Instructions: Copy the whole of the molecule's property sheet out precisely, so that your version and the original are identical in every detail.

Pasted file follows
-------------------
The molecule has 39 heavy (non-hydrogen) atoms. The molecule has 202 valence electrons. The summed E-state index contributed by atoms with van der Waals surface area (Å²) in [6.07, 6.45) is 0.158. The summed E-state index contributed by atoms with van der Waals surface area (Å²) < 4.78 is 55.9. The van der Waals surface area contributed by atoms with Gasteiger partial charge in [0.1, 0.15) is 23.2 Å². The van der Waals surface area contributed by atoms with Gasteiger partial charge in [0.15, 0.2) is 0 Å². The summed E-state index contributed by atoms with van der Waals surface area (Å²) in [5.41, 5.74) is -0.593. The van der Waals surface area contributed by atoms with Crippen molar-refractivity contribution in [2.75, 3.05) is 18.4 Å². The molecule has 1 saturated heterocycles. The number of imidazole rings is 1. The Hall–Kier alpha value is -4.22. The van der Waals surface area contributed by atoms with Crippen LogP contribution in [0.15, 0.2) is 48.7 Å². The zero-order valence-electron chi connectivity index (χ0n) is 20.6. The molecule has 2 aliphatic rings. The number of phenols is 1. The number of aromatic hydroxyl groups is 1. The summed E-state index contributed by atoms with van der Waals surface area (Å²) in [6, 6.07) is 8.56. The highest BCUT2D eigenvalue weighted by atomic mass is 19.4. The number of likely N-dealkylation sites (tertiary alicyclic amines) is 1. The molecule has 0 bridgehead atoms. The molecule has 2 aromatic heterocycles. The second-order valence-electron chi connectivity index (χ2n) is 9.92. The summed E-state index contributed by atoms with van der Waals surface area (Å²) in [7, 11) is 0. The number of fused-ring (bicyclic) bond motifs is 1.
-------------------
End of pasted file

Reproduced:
The molecule has 39 heavy (non-hydrogen) atoms. The molecule has 202 valence electrons. The summed E-state index contributed by atoms with van der Waals surface area (Å²) in [6.07, 6.45) is 0.158. The summed E-state index contributed by atoms with van der Waals surface area (Å²) < 4.78 is 55.9. The van der Waals surface area contributed by atoms with Gasteiger partial charge in [0.1, 0.15) is 23.2 Å². The van der Waals surface area contributed by atoms with Gasteiger partial charge in [0.15, 0.2) is 0 Å². The summed E-state index contributed by atoms with van der Waals surface area (Å²) in [5.41, 5.74) is -0.593. The van der Waals surface area contributed by atoms with Crippen molar-refractivity contribution in [2.75, 3.05) is 18.4 Å². The molecule has 1 saturated heterocycles. The number of imidazole rings is 1. The Hall–Kier alpha value is -4.22. The van der Waals surface area contributed by atoms with Crippen LogP contribution in [0.15, 0.2) is 48.7 Å². The zero-order valence-electron chi connectivity index (χ0n) is 20.6. The molecule has 2 aliphatic rings. The number of phenols is 1. The number of aromatic hydroxyl groups is 1. The summed E-state index contributed by atoms with van der Waals surface area (Å²) in [6, 6.07) is 8.56. The highest BCUT2D eigenvalue weighted by atomic mass is 19.4. The number of likely N-dealkylation sites (tertiary alicyclic amines) is 1. The molecule has 0 bridgehead atoms. The molecule has 2 aromatic heterocycles. The second-order valence-electron chi connectivity index (χ2n) is 9.92. The summed E-state index contributed by atoms with van der Waals surface area (Å²) in [7, 11) is 0. The number of fused-ring (bicyclic) bond motifs is 1.